The rebranding of the al-Nusra Front into Jabhat Fateh al-Sham (JFS) in July, its apparent break with al-Qaeda central and massive losses within the larger Syrian opposition, have taken a major toll on the group.
Opposing forces appear to be struggling within the group’s rank and file, each pushing for disparate agendas. The JFS hawks, including foreign militants, are pitted against the more pragmatic Syrian branch.
When al-Nusra Front leader Abu Muhammad al-Julani announced a few months ago a separation of the Syrian franchise from the global militant scene, many analysts denounced it as a hoax.
Yet fake or not, the rebranding had a real impact on the group, more specifically on the organisation’s mainly foreign militants dominating the group’s apparatus.
The greatest opposition to the break with al-Qaeda central came unsurprisingly from the organisation’s Jordanian branch, which had led the group. These are people who have been global militants and, in some cases, al-Qaeda followers for years.
After the group broke away, sources speaking on condition of anonymity reported the defection of Iyad al-Tubasi, known as Abu Julaybib, head of security in the organisation and the former emir of Deraa.
Scores of dissatisfied militants appear to have followed suit, such as Dr Sami al-Oraydi, heading the Sharia board of the organisation, as well as other Jordanians such as Bilal Khuraysat, known as Abu Khadjia, who is also responsible for the organisation’s security, according to a recent report by the Syrian Observer.
Veteran Nusra commander Raed Hijazi, known as Abu Hammam al-Shami, is also believed to have suspended his participation in the organisation, in addition to a few- first and second-rank leaders, according to Sheikh Marwan Shehadeh, a Jordanian expert in Salafi militant groups.
According to the Syrian Observer, defectors formed a new organisation called Taliban Sham, which garnered the support of prominent Jordanian Salafi militant ideologue Abu Mohammad al-Maqdisi, the former mentor of infamous al-Qaeda leader Abu Musab al-Zarqawi.
But Shehadeh says the hardliners only froze their participation in JFS. “I also spoke to Sheikh Maqdisi and he does not support any divisions in the ranks of the mujahidin,” he said.
These divisions only worsened with Julani’s call for the merger of Salafi and Islamic rebel groups, namely Ahrar Sham, Nour al-Din al-Zenki, Jaish al-Islam and others.
JFS spokesperson Hussam al-Shafi’i said of the merger project: “this project is not a [pledge of allegiance] to JFS but an inclusive project led by all factions…within one wing, we will have all the resources and experience [of the various factions] and the most capable and experienced will prevail.”
Hardliners within Nusra appear to have opposed uniting with other rebels too mainstream for their taste and believed to be too far ideologically from the militant ideology of JFS.
“Sheikh Aymen Zawahiri advised Joulani to make a choice: either restore the group’s affiliation with al-Qaeda or merge with mainstream Islamic group,” Shehadeh said. The latter proposal was nonetheless rejected by Syrian rebels.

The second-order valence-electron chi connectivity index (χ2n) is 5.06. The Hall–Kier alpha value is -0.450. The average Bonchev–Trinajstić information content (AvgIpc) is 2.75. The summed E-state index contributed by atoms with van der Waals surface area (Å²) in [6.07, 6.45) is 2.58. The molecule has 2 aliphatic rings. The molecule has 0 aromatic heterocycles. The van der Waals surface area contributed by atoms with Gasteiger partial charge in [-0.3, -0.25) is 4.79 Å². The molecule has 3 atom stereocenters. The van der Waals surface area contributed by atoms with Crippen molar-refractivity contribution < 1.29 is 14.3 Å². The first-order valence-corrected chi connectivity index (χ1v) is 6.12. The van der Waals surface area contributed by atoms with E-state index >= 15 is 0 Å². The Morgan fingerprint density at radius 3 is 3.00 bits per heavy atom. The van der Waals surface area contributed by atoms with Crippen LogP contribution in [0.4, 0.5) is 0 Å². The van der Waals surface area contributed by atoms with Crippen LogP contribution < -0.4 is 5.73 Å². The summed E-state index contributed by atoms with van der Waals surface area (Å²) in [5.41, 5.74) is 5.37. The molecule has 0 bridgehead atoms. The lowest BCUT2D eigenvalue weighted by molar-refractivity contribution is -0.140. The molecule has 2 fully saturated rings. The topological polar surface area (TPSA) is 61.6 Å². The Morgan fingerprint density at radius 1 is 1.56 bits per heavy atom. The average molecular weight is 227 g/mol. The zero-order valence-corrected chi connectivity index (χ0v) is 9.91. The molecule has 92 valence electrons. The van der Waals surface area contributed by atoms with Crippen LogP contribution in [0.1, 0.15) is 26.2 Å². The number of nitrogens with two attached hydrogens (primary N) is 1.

Aleppo defeat and a possible convergence of radicals
The discord within JFS comes on the heels of massive losses by the opposition, particularly in Aleppo. The militant organisation, which has gained credibility from continuous military successes, has been plagued in recent weeks by dissent and accusations of weakening opposition lines by internecine clashes with rebel groups.
On top of that, the Army of Conquest [Jaysh al-Fateh] failed to break the siege imposed on the eastern districts of Aleppo.
Other factors that might be pressuring the organisation is the emergence of another radical wing within the group: following clashes between Jund Aqsa and Ahrar al-Sham, JFS absorbed the radical group Jund al-Aqsa, which may also be an exacerbating factor on the group’s cohesion.
In October, clashes erupted between Jund al-Aqsa and Ahrar al-Sham when the former attempted to abduct Ahrar al-Sham’s security officer in Saraqeb in the Idlib province. The incident, which resulted in the stabbing of one fighter, was followed by more clashes between the two groups in Hama.
Jund al-Aqsa is known to have maintained good relations with the Islamic State (IS) and is thought to have assassinated several opposition figures on behalf of the group.
Last January, the Army of Conquest executed members of a Jund al-Aqsa cell in Idlib city for carrying out assassinations on behalf of IS.
In conjunction, members of the latter terror organisation appear to be trickling into northern Syria.
IS converge on Idlib
Syrian opposition websites have reported that at least five leaders within IS had left for Idlib, although Sheikh Hassan Dgheim, a Syrian cleric who follows Islamic organisations, says there is no information on their present whereabouts.
One IS defector believed to have fled to Idlib is Abu Thar Tunisi, a former military commander in the Nusra Front, who appears to be accompanied by four “emirs,” including one Bilal Shawish, also known as a former member of the Nusra Front who defected to IS in 2014.
The next few weeks will determine whether the convergence of these factors will reshape the militant scene in northern Syria.
While it is doubtful that Julani will back the “Syrianisation” of the movement that started with his July announcement of the group’s break with al-Qaeda, will he be able to convince other Islamic groups that his organisation is truthful in its mainstreaming ambitions?
Will JFS hardliners decide to go their separate ways? And most importantly, will they join forces with IS defectors as it is rumoured?